• Simultaneous Multithreading (SMT) – Ryzen is the first AMD CPU design to use SMT which allows each CPU core to process two threads, similar to Intel’s HyperThreading.
  • New AM4 Platform and Chipsets – With USB 3.1 gen 2, PCIe 3.0, NVMe SSD support, & more.
    • Desktop Chipsets – X370, B350, and A320
    • Small Form Factor Chipsets – X300 and A300
  • AMD SenseMI Technology
    • Pure Power – Embedded sensors monitor temperature, voltage, clock speed, resource usage, and power draw to manage the power consumption in real time.
    • Precision Boost – In combination with Pure Power this allows for more precise clock control in 25MHz increments (Intel’s Turbo Boost is in steps of 100MHz).
    • Extended Frequency Range (XFR) – Allows clock speeds above the Precision Boost frequency of around 50-200MHz, depending on Ryzen model and cooling conditions.
    • Neural Net Prediction and Smart Prefetch – Implements new algorithm learning models for instruction prediction and prefetch.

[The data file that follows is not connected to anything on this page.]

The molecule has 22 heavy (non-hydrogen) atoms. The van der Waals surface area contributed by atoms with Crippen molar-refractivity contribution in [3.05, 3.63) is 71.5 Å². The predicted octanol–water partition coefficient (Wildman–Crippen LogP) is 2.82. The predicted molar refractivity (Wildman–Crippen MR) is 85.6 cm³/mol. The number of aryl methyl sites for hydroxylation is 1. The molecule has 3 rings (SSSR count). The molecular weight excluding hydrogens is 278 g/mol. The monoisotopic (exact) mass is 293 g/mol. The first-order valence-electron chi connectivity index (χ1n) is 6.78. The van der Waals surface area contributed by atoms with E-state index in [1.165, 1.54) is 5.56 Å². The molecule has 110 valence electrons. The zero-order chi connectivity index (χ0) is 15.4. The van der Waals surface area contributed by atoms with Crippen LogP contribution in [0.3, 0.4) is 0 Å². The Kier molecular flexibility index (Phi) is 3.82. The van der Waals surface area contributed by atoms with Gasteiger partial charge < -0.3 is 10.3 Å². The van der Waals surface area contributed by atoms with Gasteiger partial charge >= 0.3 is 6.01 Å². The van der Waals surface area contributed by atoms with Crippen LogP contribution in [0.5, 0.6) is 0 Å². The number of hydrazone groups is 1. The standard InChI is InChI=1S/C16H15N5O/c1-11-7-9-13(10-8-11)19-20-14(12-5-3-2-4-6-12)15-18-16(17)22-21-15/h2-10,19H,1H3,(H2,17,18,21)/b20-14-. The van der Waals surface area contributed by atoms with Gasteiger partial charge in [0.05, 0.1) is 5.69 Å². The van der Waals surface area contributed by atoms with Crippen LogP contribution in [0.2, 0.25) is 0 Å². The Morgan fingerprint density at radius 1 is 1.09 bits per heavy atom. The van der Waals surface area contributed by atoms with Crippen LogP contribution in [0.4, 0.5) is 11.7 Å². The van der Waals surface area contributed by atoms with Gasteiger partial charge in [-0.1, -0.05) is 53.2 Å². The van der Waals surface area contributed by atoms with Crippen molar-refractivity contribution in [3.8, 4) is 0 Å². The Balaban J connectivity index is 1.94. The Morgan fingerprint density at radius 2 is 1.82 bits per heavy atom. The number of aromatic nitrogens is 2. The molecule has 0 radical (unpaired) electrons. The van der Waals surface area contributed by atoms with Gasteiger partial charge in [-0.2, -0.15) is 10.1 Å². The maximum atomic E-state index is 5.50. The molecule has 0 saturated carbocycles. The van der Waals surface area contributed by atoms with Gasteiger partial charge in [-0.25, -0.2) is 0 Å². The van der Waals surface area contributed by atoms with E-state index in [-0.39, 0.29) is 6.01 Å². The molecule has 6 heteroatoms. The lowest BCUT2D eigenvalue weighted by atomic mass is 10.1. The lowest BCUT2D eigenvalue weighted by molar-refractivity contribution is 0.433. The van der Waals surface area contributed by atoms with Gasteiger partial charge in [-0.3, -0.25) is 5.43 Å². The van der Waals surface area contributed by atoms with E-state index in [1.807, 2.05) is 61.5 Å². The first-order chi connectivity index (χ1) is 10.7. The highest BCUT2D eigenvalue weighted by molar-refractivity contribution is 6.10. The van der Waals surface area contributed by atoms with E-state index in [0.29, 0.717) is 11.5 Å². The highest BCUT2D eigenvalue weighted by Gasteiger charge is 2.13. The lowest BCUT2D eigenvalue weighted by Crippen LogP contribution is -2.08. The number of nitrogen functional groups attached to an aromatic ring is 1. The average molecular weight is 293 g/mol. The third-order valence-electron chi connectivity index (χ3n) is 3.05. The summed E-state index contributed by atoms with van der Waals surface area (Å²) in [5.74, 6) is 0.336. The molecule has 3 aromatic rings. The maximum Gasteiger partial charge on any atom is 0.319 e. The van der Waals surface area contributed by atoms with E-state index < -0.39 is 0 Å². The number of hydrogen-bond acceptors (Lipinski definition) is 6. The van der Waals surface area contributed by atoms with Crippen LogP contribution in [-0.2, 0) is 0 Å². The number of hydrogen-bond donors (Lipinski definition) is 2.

• Infinity Fabric – Refers to the internal and external high bandwidth communications in Zen which also offers much easier design scalability beyond 8 cores than the previous Bulldozer designs (best utilized on the “Naples” server CPUs, previewed with 32 cores and 64 threads).

Below is a die shot of the 8C/16T AMD Ryzen 7 CPU, a thing of beauty:

What Does it Cost

The Ryzen 7 family of 8C/16T CPUs are available for purchase now online and at select retailers. Pricing and basic specifications are listed below:

Ryzen 7 1700

  • Launch Price: $329
  • Cores/Threads: 8/16
  • Clock Speed: 3GHz Base to 3.7GHz Precision Boost
  • TDP: 65W
  • Socket: AM4
  • Note: Wraith Spire RGB Cooler Included

Ryzen 7 1700X

  • Launch Price: $399
  • Cores/Threads: 8/16
  • Clock Speed: 3.4GHz Base to 3.8GHz Precision Boost
  • TDP: 95W
  • Socket: AM4
  • Note: No Cooler Included

Ryzen 7 1800X